Located in Rohrersville and founded in 2011 by Randy Thompson and Dave Collins, Big Cork Vineyards sprawls across 100 acres in the Blue Ridge Mountains. Cultivating 18 grape varieties, they produce over 25 estate wines, including Petit Verdot and Cabernet Franc.

Visitors are welcome to explore their collection while sitting at individual tables or kicking back on the sleek white sofas in the mid-century modern tasting room. It’s open Thursday through Monday by appointment. Tastings are $20 per person, and guests can also enjoy selections from an on-site food market that sells cheeses, fresh-baked bread, charcuterie and more.

Catoctin Breeze Vineyard
Image Courtesy of Catoctin Breeze Vineyard

Catoctin Breeze Vineyard

Founded by Polish immigrants Voytek and Alicia Fizyta, Catoctin Breeze Vineyard is led by Winemaker Mike Lentini and produces around 2,500 cases annually. Bottlings range from single-varietal Syrah and Teroldgego to pét-nats and red blends.

The tasting room is open Thursday through Monday with first-come, first-served seating for groups of up to six. The Vigneron's Choice Tasting for $24 includes six wines—make sure to sample the Cabernet Franc. On weekends, enjoy local food trucks and charcuterie sourced from nearby and feel free to bring your own food for a picnic outside.

Where to Stay

Antrim 1844 on a 24-acre estate in Taneytown offers convenient access to wineries in both central and western Maryland and boasts the area's largest wine program. The historic inn, meticulously restored to its 1844 grandeur by owners Richard and Dorothy Mollette, features one of the East Coast's largest wine cellars with over 15,000 bottles. At The Smokehouse, indulge in a unique six-course prix-fixe dinner, enhanced with a curated selection of wines available at an extra charge.

If it’s convenience you’re after, consider Turf Valley Resort, which is spread across 1,000 acres in Ellicott City, a mere 20-minute drive east from Mt. Airy via I-70. In addition to a range of stylish guest rooms and suites, you’ll find tons of amenities like a spa, pools, tennis and pickleball courts and two championship golf courses.

You May Also Like: From New York to Virginia, Four Cab Franc Producers You Should Know

Where to Eat

Bernie Vogel praises The Tasting Room in Frederick for its dynamic wine program. Located in the city’s historic district, the restaurant’s floor-to-ceiling windows offer panoramic views of Market St. Its innovative cuisine that emphasizes fresh, local ingredients has earned it regional acclaim.

For a more relaxed meal, consider Thacher & Rye, where acclaimed chef Bryan Voltaggio's regional Mid-Atlantic cuisine is prepared with seasonal, local ingredients in a refined yet relaxed atmosphere. Think Virginia cured ham with cornbread and chili pepper-cultured butter and smoked short ribs with celery root and green peppercorn jus.

in the shop

Wine Enthusiast Outdoor Portable Cooler and Table

In Stock | $59.00

Southern Maryland

Southern Maryland's wineries embrace the area's farming roots and growing renown as a wine destination. As one of the state's oldest and most historic areas, former tobacco fields have transformed into vineyards, with rustic barns serving as inviting tasting rooms at numerous spots. This shift is also making wine tastings and culinary adventures more easily accessible from nearby cities, with some of these wineries located just over an hour from Baltimore and Washington, D.C.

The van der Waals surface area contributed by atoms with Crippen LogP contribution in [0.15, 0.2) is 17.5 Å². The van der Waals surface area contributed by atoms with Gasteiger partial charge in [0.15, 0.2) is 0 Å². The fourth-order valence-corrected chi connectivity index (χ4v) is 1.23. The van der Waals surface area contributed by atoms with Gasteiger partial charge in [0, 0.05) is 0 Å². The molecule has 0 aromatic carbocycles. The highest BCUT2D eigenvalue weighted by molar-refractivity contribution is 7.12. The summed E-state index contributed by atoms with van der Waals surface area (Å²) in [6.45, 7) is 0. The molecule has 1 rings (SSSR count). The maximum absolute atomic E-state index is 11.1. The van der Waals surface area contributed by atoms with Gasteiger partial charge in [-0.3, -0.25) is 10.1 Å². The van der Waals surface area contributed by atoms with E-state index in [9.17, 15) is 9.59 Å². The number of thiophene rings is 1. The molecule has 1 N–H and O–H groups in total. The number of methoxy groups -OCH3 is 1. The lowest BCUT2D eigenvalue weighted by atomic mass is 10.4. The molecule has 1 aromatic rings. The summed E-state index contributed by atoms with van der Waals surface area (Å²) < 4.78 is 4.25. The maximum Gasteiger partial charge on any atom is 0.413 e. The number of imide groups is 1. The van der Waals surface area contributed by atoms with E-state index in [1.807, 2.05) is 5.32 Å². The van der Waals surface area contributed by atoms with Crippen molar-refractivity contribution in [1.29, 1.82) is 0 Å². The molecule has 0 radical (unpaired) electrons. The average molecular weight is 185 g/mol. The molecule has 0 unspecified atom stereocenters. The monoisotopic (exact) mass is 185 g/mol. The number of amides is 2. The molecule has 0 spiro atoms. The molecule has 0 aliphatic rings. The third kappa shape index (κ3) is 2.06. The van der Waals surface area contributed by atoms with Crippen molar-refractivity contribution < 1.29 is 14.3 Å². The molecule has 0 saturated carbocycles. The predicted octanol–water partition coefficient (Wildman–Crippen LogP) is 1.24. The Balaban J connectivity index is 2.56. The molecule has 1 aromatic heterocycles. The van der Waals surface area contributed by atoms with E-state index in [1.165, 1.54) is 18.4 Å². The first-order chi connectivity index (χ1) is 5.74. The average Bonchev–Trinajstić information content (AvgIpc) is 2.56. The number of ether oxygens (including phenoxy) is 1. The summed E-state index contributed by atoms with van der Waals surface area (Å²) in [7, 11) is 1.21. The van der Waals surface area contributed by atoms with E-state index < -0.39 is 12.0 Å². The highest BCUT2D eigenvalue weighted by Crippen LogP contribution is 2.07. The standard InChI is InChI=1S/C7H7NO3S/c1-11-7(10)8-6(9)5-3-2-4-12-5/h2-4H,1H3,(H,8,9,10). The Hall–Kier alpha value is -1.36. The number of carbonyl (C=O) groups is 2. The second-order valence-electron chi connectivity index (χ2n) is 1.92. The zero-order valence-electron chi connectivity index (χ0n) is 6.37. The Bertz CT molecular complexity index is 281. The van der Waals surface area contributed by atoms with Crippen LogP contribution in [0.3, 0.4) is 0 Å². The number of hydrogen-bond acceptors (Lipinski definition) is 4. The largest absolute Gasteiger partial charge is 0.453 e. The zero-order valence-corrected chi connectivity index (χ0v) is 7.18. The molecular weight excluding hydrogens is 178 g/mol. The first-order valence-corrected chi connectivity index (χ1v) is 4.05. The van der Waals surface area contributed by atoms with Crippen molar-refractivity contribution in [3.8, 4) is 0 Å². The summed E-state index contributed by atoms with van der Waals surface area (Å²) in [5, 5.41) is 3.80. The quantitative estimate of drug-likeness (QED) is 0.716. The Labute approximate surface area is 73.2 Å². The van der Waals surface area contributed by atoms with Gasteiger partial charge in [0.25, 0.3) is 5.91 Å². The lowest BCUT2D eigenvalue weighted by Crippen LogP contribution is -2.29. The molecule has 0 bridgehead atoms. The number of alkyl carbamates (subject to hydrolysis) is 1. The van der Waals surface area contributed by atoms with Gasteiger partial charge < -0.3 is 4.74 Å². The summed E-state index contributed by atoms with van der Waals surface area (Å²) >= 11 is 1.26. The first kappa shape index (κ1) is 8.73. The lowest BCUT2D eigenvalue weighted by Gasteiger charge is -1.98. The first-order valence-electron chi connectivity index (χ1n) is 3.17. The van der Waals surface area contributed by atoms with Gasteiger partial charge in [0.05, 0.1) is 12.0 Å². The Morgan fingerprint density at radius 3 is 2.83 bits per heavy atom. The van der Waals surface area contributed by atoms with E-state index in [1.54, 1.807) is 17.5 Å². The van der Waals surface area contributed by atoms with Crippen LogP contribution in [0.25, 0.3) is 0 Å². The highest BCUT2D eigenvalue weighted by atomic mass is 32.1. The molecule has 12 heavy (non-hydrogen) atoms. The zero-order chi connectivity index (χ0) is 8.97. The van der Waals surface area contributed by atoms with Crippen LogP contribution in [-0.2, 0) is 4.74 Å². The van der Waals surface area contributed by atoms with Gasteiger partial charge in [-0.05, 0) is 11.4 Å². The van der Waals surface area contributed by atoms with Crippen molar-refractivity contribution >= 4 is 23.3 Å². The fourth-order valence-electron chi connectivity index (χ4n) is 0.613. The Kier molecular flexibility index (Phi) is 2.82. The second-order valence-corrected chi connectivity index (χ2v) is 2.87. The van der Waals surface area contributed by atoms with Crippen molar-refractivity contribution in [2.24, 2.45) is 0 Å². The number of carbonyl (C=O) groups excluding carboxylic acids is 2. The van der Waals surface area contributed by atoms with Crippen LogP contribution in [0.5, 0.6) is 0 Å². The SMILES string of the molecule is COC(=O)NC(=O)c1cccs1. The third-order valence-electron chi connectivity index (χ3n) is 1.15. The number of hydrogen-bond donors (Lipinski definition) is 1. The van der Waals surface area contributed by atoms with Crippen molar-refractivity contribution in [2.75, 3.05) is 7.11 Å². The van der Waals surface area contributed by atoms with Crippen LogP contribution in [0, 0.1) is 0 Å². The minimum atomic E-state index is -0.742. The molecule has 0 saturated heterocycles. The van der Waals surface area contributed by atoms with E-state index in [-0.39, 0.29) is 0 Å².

Robin Hill
Image Courtesy of Robin Hill

Robin Hill Farm and Vineyards

Family-owned since 1955, find Robin Hill Farm and Vineyards in Prince George’s County, just 25 minutes from Washington, D.C. With a view of red barns and rolling hills, the farm offers estate-grown wines from six varietals planted across five acres. Producing 1,500 cases yearly, the Watson family ferment, age and bottle wines on-site, occasionally sourcing grapes from other Maryland vineyards. Their renovated tobacco barn-turned-winery and tasting room exude warmth and history, providing a bucolic setting to savor wines like the Pi'Goat Blanc, a sweet rosé made of Chambourcin and Vidal Blanc with notes of strawberries and cherries.

Running Hare Vineyards
Image Courtesy of Running Hare Vineyards

Running Hare Vineyard

The tasting room at this vineyard in Calvert County, set on 291 acres of former tobacco field, is open Thursday through Sunday, offering live music and a festive atmosphere on weekends. Try their wine flights with four samples, such as oak-aged Chambourcin, or indulge in refreshing wine slushies on sunny days. Grab a seat at one of the patio tables in the adjacent barn-like biergarten, and sip on local brews or signature wines while savoring wood-fired pizzas from Pizza Di Vigna.

Port of Leonard Town Winery
Image Courtesy of Port of Leonard Town Winery

Port of Leonardtown Winery

As a cooperative winery, Port of Leonardtown brings together 12 member vineyards across St. Marys, Charles, Calvert and Kent counties. Gather around the curved bar for a glass of rosé at this cozy and unassuming tasting room located in a historic building at the Port of Leonardtown Public Park. On warm weekends, the grounds outside are transformed into a festive lawn-party atmosphere with live music, food trucks and wine slushies.

Dodon Vineyard
Image Courtesy of Dodon Vineyard

The Vineyards at Dodon